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From the wisdom of the ages to challenges of the modern world

By [email protected] - 25th August 2015 - 09:12

The plenary sessions ranged from surveyorsâ response to changing city management, through pro-growth land management to global and regional professional and institutional reforms. Among the speakers were Professor Emeritus Dr Armin Gruen, of the Federal Institute of Technology (ETH) Zurich, who spoke about the next generation of smart cities and the role of geomatics. A series of new tools is available for documentation, analysis and dissemination of environmental data. A multi-sensor, multi-resolution approach helps in getting results of better quality, completeness, and greater levels of automation and new concepts for 3D mapping/modelling are required.â©

2015-2016 is International Map Year and Georg Gardner, president of ICA, talked about the importance of maps now and in the future with the use of 3D and 4D visualisation. It is necessary to promote information advocacy and awareness from a data-centric âproviderâ focus to a knowledge-enabled âuserâ focus and to find a future direction for data creation, maintenance and management as well as the use of Big Data. Trends in technology include that sensors will be pervasive, data increasingly interconnected and there will be emerging relevance of providing relevant data. â©

Daniel Roberge of the World Bank talked about the forces shaping the land agenda: growing prosperity, urbanisation, food production, rising demand for land and climate change. Accurate information about land, people and resources is needed. This requires transparent and inclusive institutions, and cadastral infrastructure is essential to deal with these challenges. â©

Dr Clarissa Agustinus of the Global Land Tool Network, UN-Habitat, highlighted the need for land administration reform for pro-growth land management and Dr Ionut Savoiu, a member of the Romanian parliament, talked about the challenging role of surveyors in the land-management issues related to growing economies. Land consolidation was one of the key issues. â©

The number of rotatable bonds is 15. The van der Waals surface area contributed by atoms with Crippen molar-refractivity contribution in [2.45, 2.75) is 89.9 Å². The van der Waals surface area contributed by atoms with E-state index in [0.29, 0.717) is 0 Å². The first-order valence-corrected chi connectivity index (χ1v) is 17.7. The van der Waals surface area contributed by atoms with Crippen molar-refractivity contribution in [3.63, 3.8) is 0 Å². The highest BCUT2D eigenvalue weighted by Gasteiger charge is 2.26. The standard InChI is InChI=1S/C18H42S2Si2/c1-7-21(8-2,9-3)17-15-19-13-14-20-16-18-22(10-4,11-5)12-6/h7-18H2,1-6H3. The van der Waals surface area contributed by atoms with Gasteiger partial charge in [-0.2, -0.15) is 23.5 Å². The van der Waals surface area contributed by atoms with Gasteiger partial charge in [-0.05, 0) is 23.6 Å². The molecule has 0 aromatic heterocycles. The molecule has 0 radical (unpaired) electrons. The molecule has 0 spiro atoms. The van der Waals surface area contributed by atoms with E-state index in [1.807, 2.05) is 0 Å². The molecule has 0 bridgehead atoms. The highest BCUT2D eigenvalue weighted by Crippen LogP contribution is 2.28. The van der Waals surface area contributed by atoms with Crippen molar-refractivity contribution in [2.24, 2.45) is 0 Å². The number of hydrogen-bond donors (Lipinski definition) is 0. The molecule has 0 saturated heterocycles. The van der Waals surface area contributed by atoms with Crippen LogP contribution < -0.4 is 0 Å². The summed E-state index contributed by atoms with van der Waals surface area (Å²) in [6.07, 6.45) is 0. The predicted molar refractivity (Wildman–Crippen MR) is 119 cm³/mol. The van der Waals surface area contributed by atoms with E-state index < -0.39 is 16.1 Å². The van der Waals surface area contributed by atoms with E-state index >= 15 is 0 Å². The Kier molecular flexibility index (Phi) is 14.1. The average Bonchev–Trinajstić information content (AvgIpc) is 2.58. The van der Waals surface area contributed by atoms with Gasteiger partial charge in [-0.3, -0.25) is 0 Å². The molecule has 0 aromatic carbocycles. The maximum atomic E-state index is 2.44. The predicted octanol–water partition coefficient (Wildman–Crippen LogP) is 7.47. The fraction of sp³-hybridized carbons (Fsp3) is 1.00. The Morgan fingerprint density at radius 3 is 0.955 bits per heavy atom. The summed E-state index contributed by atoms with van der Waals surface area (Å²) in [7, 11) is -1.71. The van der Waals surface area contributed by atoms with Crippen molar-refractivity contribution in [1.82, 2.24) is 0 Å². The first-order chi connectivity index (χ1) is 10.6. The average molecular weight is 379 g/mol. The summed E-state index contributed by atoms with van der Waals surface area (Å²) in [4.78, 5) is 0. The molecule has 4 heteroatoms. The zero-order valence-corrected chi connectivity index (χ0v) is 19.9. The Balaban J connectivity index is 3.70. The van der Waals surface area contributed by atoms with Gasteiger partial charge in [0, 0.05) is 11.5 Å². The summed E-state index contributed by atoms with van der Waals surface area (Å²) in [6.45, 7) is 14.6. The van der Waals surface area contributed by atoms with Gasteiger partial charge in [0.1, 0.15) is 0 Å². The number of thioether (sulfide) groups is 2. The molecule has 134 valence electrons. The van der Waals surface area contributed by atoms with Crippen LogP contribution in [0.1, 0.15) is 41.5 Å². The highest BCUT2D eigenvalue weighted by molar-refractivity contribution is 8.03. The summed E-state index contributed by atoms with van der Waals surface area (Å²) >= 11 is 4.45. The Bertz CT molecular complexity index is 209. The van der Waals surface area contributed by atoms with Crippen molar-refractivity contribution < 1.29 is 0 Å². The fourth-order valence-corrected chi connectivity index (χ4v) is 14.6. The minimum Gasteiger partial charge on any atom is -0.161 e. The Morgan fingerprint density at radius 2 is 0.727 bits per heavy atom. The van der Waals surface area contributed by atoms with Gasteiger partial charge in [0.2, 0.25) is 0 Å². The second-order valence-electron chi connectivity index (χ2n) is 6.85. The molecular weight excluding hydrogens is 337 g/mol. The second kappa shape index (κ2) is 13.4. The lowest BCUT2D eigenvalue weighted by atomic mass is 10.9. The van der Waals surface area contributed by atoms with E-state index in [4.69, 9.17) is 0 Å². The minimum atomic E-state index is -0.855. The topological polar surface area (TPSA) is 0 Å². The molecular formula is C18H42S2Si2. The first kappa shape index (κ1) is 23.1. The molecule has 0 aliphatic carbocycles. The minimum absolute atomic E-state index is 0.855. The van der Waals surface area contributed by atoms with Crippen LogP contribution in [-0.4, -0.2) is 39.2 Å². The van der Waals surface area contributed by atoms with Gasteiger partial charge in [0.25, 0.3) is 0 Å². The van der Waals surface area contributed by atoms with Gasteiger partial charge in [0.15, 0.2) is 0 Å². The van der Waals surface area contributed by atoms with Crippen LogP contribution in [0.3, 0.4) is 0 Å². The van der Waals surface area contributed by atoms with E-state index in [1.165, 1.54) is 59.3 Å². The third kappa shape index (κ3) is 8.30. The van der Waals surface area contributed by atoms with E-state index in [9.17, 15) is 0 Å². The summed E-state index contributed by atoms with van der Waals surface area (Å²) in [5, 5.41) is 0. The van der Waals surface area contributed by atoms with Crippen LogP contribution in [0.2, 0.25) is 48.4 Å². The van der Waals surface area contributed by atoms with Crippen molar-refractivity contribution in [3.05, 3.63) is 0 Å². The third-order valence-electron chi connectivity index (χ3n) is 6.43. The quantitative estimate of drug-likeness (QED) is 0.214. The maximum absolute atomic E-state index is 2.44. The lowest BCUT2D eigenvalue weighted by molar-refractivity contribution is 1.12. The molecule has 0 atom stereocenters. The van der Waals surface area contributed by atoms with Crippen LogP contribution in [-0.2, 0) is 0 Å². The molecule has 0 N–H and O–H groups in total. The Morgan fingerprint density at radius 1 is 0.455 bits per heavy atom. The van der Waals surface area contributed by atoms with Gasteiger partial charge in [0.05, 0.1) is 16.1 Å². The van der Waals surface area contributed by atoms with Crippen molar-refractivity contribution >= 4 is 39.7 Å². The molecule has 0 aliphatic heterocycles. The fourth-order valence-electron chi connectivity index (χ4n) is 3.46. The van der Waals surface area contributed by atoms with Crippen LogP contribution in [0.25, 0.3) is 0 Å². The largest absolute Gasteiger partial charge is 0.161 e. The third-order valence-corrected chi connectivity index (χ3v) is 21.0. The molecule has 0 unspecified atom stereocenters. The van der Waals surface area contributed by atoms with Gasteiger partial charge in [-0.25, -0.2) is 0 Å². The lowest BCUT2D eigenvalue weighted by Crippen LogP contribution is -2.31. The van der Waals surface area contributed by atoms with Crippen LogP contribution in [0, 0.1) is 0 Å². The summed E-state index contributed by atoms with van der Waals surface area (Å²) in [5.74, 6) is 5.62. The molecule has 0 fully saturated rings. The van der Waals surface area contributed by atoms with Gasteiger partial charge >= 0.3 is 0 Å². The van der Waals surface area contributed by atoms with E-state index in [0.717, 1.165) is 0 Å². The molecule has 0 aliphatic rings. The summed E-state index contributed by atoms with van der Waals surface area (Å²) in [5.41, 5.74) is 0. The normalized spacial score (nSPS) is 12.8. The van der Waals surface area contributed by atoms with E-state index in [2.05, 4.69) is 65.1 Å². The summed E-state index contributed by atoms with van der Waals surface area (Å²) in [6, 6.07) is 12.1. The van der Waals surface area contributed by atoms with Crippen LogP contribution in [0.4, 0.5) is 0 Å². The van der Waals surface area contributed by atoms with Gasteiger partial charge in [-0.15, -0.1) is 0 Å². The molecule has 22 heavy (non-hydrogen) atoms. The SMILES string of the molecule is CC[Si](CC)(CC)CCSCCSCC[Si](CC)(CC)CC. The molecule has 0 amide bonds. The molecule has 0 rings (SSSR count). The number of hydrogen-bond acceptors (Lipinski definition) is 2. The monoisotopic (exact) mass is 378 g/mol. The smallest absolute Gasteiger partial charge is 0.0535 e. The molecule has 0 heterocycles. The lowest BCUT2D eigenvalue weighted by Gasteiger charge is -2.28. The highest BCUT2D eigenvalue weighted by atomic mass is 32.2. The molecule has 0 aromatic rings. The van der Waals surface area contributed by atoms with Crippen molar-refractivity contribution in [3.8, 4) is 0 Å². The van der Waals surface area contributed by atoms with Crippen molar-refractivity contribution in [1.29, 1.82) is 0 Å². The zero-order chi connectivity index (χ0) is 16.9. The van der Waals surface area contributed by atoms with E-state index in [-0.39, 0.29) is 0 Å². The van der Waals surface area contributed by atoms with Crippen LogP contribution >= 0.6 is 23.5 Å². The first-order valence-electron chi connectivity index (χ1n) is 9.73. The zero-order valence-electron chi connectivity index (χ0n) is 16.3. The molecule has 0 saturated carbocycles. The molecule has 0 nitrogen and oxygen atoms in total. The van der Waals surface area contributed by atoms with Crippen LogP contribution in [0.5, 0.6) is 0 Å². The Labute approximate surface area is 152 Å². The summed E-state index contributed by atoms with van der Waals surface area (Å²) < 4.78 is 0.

Bengt Kjellson focused on global geospatial information management from a global and a regional perspective and the importance of the fact that UN-GGIM has decided to form regional bodies. UN-GGIM is a global initiative and its role is to make accurate, reliable and authoritative geospatial information readily available to support national, regional and global development. â©

It is, however, also important to be able to act regionally and the aim of UN-GGIM-Europe is to identify European issues relevant to geospatial information management, recommend necessary actions. It also tries to ensure that the national mapping and cadastral authorities and national statistical institutes in the European UN member states, European institutions and associated bodies work together to contribute to the more effective management and availability of geospatial information in Europe, and its integration with other information, based on user needs and requirements.â©

Sessions and activitiesâ©

In any case, participation will increase and substantially support the development of land administration worldwide, including the marine environment. 3D modelling for cadastre is under development. Ethics in relation to our profession is also under continuous attention. â©

The FIG Young Surveyors Network organised a âMapping response â contributions for Nepalâ. Participants joined with their laptops to the already established Open Street Map initiative to map Nepal. â©

FIG president Chryssy Potsiou said: âFIG has a long-term commitment to support the global campaign for security of tenure for all and will endeavour to solve these land issues through partnerships. FIG, as a recognised NGO, will work closely with the global family of UN organisations to support solutions to the 21st century global challenges of climate change, food security, social justice, and urbanisation.ââ©

Future ambitionsâ©

FIG will work with UN-GGIM in its mandate to include land administration activities in the domain of global information management.â©

Scalability of security of tenure solutions will involve the use of a network of grassroots surveyors from the communities. FIG will embrace and manage the change to encourage the use of innovative, scalable approaches to recording and securing land rights, including informal and customary rights. This will include fit-for-purpose land administration and property valuation solutions. â©

FIG also supports ideas for the development of a new generation of global surveyors working locally. Global surveyors are aware of global issues and contribute solutions to the global agenda. They should be able to identify, initiate and foster research and develop a clear professional and scientific vision.â©

FIG has a long-term commitment to the global agendaâ©

Louise Friis-Hansen is FIG manager (

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